Lupus is a chronic autoimmune disease. It affects nearly every part of the body including the skin, joints, kidneys, heart and more. This disease is incurable and its course is also unpredictable. During the illness, symptoms can flare or go into remission at any time. Winter is a difficult time for most people who have lupus. It’s known to place more stress upon the body, causing a lupus flare. This article will talk in detail about this problem and how to live with lupus in winter months.

Winter Weather, a Common Trigger for Lupus Flare

Flare is a period in which lupus becomes active, making symptoms noticeable or worse. Those symptoms can be mild, moderate or severe, depending on every person.

There are many factors that can trigger a lupus flare, including:

  • Stress
  • Infections
  • Injuries
  • Exhaustion
  • Sunlight
  • Pregnancy
  • New drugs

Winter has been shown to have negative impact on lupus symptoms and its progression. In fact, it brings the cold and other potential triggers for the disease. For example:

1. Dry, cold air affects lupus

Dry, cold air in winter can affect your disease in some ways. For example, it dries out your skin and causes rashes, irritation or lesions associated with lupus. Moreover, cold temperatures can make you more vulnerable to respiratory infections. They occur in the lungs, chest, throat or nose, which can lead to inflammation and trigger a lupus flare.

2. Bad weather affects lupus

Winter storm can come and go in the winter. It brings rain, wind, snow and ice, which can put pressure on human body and make them stressed. In fact, some people with lupus go out and are injured, which causes symptom flares and pain. Others suffer from joint pain and headaches caused by cold weather.

3. Sunlight affects lupus

Photosensitivity is one of the most common symptoms of lupus. It causes your skin to be allergic to sunlight and UV light. So if you have lupus and are exposed to the sun in winter, you are also likely to get this symptom. Other sources of UV light that can trigger a lupus flare in the winter are artificial lights with UV rays. They are: tanning beds, photocopiers and fluorescent lamps.

Here are some signs and symptoms of lupus flares people usually experience in the winter:

  • Fevers
  • Muscle and joint pain
  • Extreme fatigue or exhaustion
  • Headaches
  • Hair loss
  • Dizziness or loss of balance
  • Memory loss or forgetfulness
  • Skin rashes and lesions
  • Digestive problems
  • Raynaud’s phenomenon (cold fingers and toes)

Speak to your doctor if you feel that your lupus flare is coming on.

lupus flares in winter

Read more: How to Deal with Lupus Hair Loss

6 Tips to Prevent a Lupus Flare This Winter

Keeping warm is the most important thing you can do to cope with lupus in the winter. The few tips below can be useful for you.  

1. Dress in layers

Use many thin, warm layers can help you stay warm better in the winter. Besides, you should keep your whole body warm by: 

Keep dry.

Use water-resistant, insulated boots.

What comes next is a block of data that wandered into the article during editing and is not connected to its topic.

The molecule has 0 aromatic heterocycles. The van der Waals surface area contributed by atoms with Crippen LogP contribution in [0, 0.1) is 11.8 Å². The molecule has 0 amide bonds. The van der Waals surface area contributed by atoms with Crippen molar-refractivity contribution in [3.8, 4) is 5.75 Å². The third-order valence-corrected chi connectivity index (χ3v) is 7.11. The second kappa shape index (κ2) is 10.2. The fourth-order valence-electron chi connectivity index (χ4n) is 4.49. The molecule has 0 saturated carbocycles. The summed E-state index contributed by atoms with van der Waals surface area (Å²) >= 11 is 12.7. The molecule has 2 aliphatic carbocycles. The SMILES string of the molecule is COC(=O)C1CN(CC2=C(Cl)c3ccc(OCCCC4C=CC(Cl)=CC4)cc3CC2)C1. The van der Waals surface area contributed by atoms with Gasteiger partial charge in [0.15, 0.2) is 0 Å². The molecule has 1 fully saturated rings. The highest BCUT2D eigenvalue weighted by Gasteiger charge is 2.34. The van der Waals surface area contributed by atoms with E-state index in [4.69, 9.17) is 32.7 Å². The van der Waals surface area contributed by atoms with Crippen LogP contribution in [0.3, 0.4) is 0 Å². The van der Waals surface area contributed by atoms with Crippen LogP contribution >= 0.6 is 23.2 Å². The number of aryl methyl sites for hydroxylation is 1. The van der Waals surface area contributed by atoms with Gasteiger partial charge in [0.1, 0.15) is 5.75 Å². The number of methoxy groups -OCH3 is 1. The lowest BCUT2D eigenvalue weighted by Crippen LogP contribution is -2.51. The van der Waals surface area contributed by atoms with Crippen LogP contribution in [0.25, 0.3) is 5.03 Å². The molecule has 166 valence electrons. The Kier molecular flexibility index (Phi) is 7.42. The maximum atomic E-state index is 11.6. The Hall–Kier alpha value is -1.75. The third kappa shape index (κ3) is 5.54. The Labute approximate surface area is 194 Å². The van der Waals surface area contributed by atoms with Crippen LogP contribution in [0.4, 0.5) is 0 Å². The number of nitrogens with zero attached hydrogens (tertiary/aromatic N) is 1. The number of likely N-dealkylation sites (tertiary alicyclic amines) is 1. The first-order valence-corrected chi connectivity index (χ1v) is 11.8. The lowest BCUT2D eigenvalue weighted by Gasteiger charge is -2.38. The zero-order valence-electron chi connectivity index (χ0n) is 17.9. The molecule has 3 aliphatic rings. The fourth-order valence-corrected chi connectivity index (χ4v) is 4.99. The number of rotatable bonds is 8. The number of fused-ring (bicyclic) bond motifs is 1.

Wear winter socks.

Wear a hat.

Wear gloves or mittens.

Use hand warmers.

Stay warm in winter with lupus

2. Keep your house warm

If you have lupus, keeping your house warm can help save your life in the winter. You should:

Turn up the thermostat of your home.

Move sofa and other furniture away from radiators.

Put a rug down on the floor.

Close doors to rooms you are not using.  

Close your curtains.

How to stay warm in winter

3. Use Epsom salt baths

A bath of Epsom salt is very beneficial for people with lupus this winter. It can help:

Reduce pain and inflammation.

Relax your muscles.

Relieve stress and tension.

Improve digestion.

Aid the removal of toxins.

Ease Raynaud’s phenomenon.

Epsom salt bath for lupus patients

4. Keep exercising

Lupus causes more damage to your joints. Too much exercise can trigger a flare, so only engage in low-impact exercises to get relief. Consider the following:

Strengthening exercises.

Aerobic exercises.

Stretching exercises.

Maintain range of motion as much as possible.

Exercise for lupus

Read more: How Exercise Improves Lupus Symptoms

5. Use sunscreen when outside

Avoid sun exposure can help protect yourself from lupus flares. You can:

Stay indoors between 10 a.m. and 4 p.m.

Apply sunscreen before going outside.

Stay in the shade when outside.

Avoid exposure to artificial lights with UV rays.

Add vitamin D in your diet.

Sun exposure and lupus

Read more: Role of Vitamin D for Lupus Treatment

6. Listen to your body

No one knows your body better than you. So if you feel and recognize that you are having a flare, speak to your doctor or your family.

Use lupus medications.

Take supplements (LupuFree, or Fish Oil).

LupuFree is one of the best and most common supplements for lupus patients. It can help reduce inflammation and promote immune system balance. So take two capsules daily for 3 to 4 months to get symptoms relief and avoid flares.

In the meantime, avoid alcohol and cigarettes. Stay hydrated. Drink a lot of warm water. And, get plenty of sleep.